CHICAGO – A scathing report from the city’s watchdog agency Thursday found the Chicago Police Department was “under-prepared and ill-equipped” to respond to mass protests and unrest last summer following the police killing of George Floyd.
Some Chicago police officers failed to report uses of force, did not wear body cameras, or covered up their badge numbers and nameplates, the lengthy report by the Office of the Inspector General found.
The department – namely senior leadership – “critically disserved both its own front-line members and members of the public,” the report found. Officers “were at times left to high-stakes improvisation without adequate support or guidance.”
Floyd, a Black man in handcuffs, was killed May 25 after a white police officer pressed his knee against Floyd’s neck for more than eight minutes as Floyd said he couldn’t breathe. Protests and unrest broke out in Minneapolis and, days later, in Chicago and around the country.
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The report from the Office of the Inspector General analyzed the events of May 29 through June 7. Investigators reviewed thousands of documents and conducted more than 70 interviews.
“While the challenges were daunting, and in some respects unprecedented in recent memory, the efforts of CPD and the City to stem unrest were marked, almost without exception, by confusion and lack of coordination in the field,” the report found.
The department “lacks an authoritative record of uses of force” from the time because the department “did not fulfill its force-reporting obligations and did not provide clear and consistent guidance to officers on reporting obligations,” the report found. The department “failed to appropriately document” uses of force and “underreported uses of baton strikes and manual strikes.”
The department was also “unprepared” to make mass arrests and had not trained its members on mass arrest procedures “in years.” From May 29 through June 7, the department made 1,500 arrests. Approximately 1,000 of those arrests were on May 30 and 31.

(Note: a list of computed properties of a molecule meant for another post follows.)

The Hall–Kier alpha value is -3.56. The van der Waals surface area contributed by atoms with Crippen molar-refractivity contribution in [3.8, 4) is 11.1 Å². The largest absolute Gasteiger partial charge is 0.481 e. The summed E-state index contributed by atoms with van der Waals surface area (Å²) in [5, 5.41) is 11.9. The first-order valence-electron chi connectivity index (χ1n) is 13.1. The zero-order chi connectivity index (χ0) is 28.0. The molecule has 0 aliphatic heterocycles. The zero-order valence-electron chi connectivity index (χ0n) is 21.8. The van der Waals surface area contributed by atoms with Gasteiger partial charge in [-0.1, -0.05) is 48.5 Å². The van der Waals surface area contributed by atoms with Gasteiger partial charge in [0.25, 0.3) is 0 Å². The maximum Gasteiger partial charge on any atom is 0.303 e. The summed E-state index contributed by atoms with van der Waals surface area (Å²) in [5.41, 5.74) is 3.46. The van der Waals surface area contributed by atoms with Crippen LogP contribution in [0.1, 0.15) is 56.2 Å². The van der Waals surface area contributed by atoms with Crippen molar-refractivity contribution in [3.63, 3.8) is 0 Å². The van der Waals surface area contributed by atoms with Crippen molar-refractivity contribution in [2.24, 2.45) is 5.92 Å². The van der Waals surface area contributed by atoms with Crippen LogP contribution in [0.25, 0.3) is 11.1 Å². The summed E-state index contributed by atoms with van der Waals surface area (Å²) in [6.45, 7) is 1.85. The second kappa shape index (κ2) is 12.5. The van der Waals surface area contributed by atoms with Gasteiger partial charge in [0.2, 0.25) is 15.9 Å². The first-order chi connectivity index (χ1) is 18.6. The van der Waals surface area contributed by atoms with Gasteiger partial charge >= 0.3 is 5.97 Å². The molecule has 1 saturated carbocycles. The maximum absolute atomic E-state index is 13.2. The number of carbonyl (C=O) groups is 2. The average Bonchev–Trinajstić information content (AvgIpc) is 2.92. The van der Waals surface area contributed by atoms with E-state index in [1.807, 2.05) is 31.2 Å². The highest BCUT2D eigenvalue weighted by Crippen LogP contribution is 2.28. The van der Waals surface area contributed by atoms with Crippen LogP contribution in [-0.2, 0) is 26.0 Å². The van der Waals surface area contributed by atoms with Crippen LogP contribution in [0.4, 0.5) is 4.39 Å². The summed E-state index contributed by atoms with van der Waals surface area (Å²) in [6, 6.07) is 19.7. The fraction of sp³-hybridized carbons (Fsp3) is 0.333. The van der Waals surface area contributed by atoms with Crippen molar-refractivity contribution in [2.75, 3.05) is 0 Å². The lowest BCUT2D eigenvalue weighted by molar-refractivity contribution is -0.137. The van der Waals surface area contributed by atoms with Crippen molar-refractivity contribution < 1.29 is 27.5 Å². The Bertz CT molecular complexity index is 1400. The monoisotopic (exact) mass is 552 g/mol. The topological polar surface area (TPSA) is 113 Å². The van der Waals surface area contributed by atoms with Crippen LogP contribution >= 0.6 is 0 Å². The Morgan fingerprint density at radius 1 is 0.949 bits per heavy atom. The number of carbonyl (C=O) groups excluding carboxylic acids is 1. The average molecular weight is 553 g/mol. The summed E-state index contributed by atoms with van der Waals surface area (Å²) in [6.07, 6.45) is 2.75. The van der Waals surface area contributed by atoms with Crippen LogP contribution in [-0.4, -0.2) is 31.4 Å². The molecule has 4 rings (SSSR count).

That weekend, hundreds of protesters gathered downtown for a rally and march. As night fell, the city witnessed the first of two periods of looting. People broke into stores, set fires and vandalized buildings. The mayor announced a citywide curfew, suspended transit to downtown and raised several of the city’s bridges. The governor deployed the Illinois National Guard.
In a letter responding to the report, Police Superintendent David Brown criticized the watchdog agency for scrutinizing the response of his department, rather than the response of “all” city agencies. Brown noted that the period in question was “incredibly difficult” for Chicago and the nation, with law enforcement challenges “compounded” by the COVID-19 outbreak.
“Many (officers) worked long hours without days off due to the staffing shortages and despite what was asked of them, many served without issue,” Brown wrote. “The Repot focuses on the shortcomings of the Department, but is is just as important to acknowledge the success of the department as well.”
Brown noted that the department also conducted its own self-review after the protests and unrest.
Protests and unrest continued in Chicago throughout the summer and early fall, but the report analyzed events up to June 7.
The report says that the lack of mass arrest preparation led to “frequently inadequate” documentation of arrests, leading to arrestees released without charges and undercharging. Transportation and processing of arrestees also took “too long,” leading to officer and arrestee safety concerns.
The investigation found “widespread non-compliance” with the department’s policy requiring the use of body-worn cameras, often because officers were working outside regular shifts and were deployed directly to the field, rather than from their stations. “Countless interactions” between police and civilians were not captured on the cameras, the report found.
Investigators documented “widespread” complaints and evidence of officers obscuring their badge numbers and nameplates while deployed during the protests and unrest.
“These actions, coupled with CPD’s failure to keep comprehensive records to show who was deployed where and when, profoundly compromised the investigation of allegations of misconduct – beginning with the identification of accused members,” the report said.
Separately, a federal lawsuit filed in November alleges that officers used “brutal, violent and unconstitutional tactics” to quell protests, with victims claiming they were beaten with batons and sprayed with chemicals. Officers targeted protesters’ property, “regularly called protesters vile and vulgar names” and “often affirmatively escalated encounters through taunts, shoves, pushes, and other inappropriate behavior at these protests,” the suit said.
The Office of the Inspector General warned that the police department’s “shortcomings” last summer will have long-lasting repercussions for Chicago.
“Missing reports and videos may limit or preclude prosecution of some arrestees as well as accountability for individual officers and may compromise CPD and the City’s position in investigations or litigation,” the office wrote.